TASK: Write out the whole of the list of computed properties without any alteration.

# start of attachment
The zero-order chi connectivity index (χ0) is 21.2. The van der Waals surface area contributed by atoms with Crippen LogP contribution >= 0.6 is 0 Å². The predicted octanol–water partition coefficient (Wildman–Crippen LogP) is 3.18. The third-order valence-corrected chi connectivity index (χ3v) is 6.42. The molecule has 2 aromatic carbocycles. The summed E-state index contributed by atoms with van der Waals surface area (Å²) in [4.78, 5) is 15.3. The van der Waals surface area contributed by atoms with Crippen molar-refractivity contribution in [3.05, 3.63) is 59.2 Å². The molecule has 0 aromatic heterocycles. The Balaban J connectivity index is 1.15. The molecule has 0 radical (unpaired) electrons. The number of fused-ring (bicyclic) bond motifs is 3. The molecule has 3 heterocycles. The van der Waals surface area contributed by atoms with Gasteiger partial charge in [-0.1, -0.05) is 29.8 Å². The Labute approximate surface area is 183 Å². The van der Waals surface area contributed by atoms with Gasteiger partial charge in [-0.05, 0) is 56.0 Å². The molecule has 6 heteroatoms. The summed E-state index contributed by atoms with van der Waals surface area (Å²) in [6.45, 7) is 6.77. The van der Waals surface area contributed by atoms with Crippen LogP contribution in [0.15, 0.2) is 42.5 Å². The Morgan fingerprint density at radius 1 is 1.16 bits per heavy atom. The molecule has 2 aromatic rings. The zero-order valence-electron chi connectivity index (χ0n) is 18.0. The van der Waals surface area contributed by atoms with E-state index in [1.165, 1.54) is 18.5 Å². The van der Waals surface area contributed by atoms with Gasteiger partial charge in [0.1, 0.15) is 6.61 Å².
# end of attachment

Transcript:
The zero-order chi connectivity index (χ0) is 21.2. The van der Waals surface area contributed by atoms with Crippen LogP contribution >= 0.6 is 0 Å². The predicted octanol–water partition coefficient (Wildman–Crippen LogP) is 3.18. The third-order valence-corrected chi connectivity index (χ3v) is 6.42. The molecule has 2 aromatic carbocycles. The summed E-state index contributed by atoms with van der Waals surface area (Å²) in [4.78, 5) is 15.3. The van der Waals surface area contributed by atoms with Crippen molar-refractivity contribution in [3.05, 3.63) is 59.2 Å². The molecule has 0 aromatic heterocycles. The Balaban J connectivity index is 1.15. The molecule has 0 radical (unpaired) electrons. The number of fused-ring (bicyclic) bond motifs is 3. The molecule has 3 heterocycles. The van der Waals surface area contributed by atoms with Gasteiger partial charge in [-0.1, -0.05) is 29.8 Å². The Labute approximate surface area is 183 Å². The van der Waals surface area contributed by atoms with Gasteiger partial charge in [-0.05, 0) is 56.0 Å². The molecule has 6 heteroatoms. The summed E-state index contributed by atoms with van der Waals surface area (Å²) in [6.45, 7) is 6.77. The van der Waals surface area contributed by atoms with Crippen LogP contribution in [0.15, 0.2) is 42.5 Å². The Morgan fingerprint density at radius 1 is 1.16 bits per heavy atom. The molecule has 2 aromatic rings. The zero-order valence-electron chi connectivity index (χ0n) is 18.0. The van der Waals surface area contributed by atoms with E-state index in [1.165, 1.54) is 18.5 Å². The van der Waals surface area contributed by atoms with Gasteiger partial charge in [0.1, 0.15) is 6.61 Å².